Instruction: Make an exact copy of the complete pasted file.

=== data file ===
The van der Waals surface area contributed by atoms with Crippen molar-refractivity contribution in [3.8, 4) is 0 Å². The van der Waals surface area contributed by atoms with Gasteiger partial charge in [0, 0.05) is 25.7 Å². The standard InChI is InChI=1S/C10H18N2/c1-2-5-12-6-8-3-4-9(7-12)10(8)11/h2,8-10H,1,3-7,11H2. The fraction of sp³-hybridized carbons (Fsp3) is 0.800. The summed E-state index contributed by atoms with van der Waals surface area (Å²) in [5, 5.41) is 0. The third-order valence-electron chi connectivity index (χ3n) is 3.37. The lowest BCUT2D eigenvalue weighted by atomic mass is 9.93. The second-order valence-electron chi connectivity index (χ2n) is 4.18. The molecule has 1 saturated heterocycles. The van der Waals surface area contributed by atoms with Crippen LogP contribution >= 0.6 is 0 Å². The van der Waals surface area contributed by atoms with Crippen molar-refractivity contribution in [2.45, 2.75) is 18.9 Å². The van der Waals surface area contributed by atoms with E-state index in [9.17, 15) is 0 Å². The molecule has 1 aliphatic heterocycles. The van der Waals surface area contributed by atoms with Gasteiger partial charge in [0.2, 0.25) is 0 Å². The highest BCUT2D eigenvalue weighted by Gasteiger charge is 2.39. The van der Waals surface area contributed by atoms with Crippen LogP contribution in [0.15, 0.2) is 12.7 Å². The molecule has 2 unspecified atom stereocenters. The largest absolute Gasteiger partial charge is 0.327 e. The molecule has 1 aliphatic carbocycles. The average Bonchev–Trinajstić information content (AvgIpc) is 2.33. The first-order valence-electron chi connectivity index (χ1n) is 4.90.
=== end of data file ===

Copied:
The van der Waals surface area contributed by atoms with Crippen molar-refractivity contribution in [3.8, 4) is 0 Å². The van der Waals surface area contributed by atoms with Gasteiger partial charge in [0, 0.05) is 25.7 Å². The standard InChI is InChI=1S/C10H18N2/c1-2-5-12-6-8-3-4-9(7-12)10(8)11/h2,8-10H,1,3-7,11H2. The fraction of sp³-hybridized carbons (Fsp3) is 0.800. The summed E-state index contributed by atoms with van der Waals surface area (Å²) in [5, 5.41) is 0. The third-order valence-electron chi connectivity index (χ3n) is 3.37. The lowest BCUT2D eigenvalue weighted by atomic mass is 9.93. The second-order valence-electron chi connectivity index (χ2n) is 4.18. The molecule has 1 saturated heterocycles. The van der Waals surface area contributed by atoms with Crippen LogP contribution >= 0.6 is 0 Å². The van der Waals surface area contributed by atoms with Crippen molar-refractivity contribution in [2.45, 2.75) is 18.9 Å². The van der Waals surface area contributed by atoms with E-state index in [9.17, 15) is 0 Å². The molecule has 1 aliphatic heterocycles. The van der Waals surface area contributed by atoms with Gasteiger partial charge in [0.2, 0.25) is 0 Å². The highest BCUT2D eigenvalue weighted by Gasteiger charge is 2.39. The van der Waals surface area contributed by atoms with Crippen LogP contribution in [0.15, 0.2) is 12.7 Å². The molecule has 2 unspecified atom stereocenters. The largest absolute Gasteiger partial charge is 0.327 e. The molecule has 1 aliphatic carbocycles. The average Bonchev–Trinajstić information content (AvgIpc) is 2.33. The first-order valence-electron chi connectivity index (χ1n) is 4.90.